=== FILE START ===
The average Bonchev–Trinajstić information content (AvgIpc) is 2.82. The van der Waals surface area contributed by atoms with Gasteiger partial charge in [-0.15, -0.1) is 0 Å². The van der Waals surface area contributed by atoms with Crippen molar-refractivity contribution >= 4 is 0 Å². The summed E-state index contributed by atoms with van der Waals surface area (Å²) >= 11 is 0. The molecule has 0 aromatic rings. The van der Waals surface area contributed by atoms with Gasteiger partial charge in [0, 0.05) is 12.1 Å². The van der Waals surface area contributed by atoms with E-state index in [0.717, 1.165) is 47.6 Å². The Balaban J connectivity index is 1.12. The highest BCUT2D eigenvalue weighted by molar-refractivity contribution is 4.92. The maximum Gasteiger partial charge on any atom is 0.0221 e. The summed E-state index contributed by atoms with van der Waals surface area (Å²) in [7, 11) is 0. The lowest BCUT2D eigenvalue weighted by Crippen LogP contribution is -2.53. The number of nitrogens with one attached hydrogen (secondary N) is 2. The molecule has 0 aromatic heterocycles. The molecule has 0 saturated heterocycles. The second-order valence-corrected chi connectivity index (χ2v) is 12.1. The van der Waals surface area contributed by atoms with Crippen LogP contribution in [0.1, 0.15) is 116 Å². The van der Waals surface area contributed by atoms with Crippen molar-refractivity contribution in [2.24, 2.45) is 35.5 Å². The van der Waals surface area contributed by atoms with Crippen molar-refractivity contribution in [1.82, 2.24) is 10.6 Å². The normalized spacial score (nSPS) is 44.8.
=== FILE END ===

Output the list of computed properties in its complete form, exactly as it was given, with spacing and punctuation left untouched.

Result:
The average Bonchev–Trinajstić information content (AvgIpc) is 2.82. The van der Waals surface area contributed by atoms with Gasteiger partial charge in [-0.15, -0.1) is 0 Å². The van der Waals surface area contributed by atoms with Crippen molar-refractivity contribution >= 4 is 0 Å². The summed E-state index contributed by atoms with van der Waals surface area (Å²) >= 11 is 0. The molecule has 0 aromatic rings. The van der Waals surface area contributed by atoms with Gasteiger partial charge in [0, 0.05) is 12.1 Å². The van der Waals surface area contributed by atoms with E-state index in [0.717, 1.165) is 47.6 Å². The Balaban J connectivity index is 1.12. The highest BCUT2D eigenvalue weighted by molar-refractivity contribution is 4.92. The maximum Gasteiger partial charge on any atom is 0.0221 e. The summed E-state index contributed by atoms with van der Waals surface area (Å²) in [7, 11) is 0. The lowest BCUT2D eigenvalue weighted by Crippen LogP contribution is -2.53. The number of nitrogens with one attached hydrogen (secondary N) is 2. The molecule has 0 aromatic heterocycles. The molecule has 0 saturated heterocycles. The second-order valence-corrected chi connectivity index (χ2v) is 12.1. The van der Waals surface area contributed by atoms with Crippen LogP contribution in [0.1, 0.15) is 116 Å². The van der Waals surface area contributed by atoms with Crippen molar-refractivity contribution in [2.24, 2.45) is 35.5 Å². The van der Waals surface area contributed by atoms with Crippen molar-refractivity contribution in [1.82, 2.24) is 10.6 Å². The normalized spacial score (nSPS) is 44.8.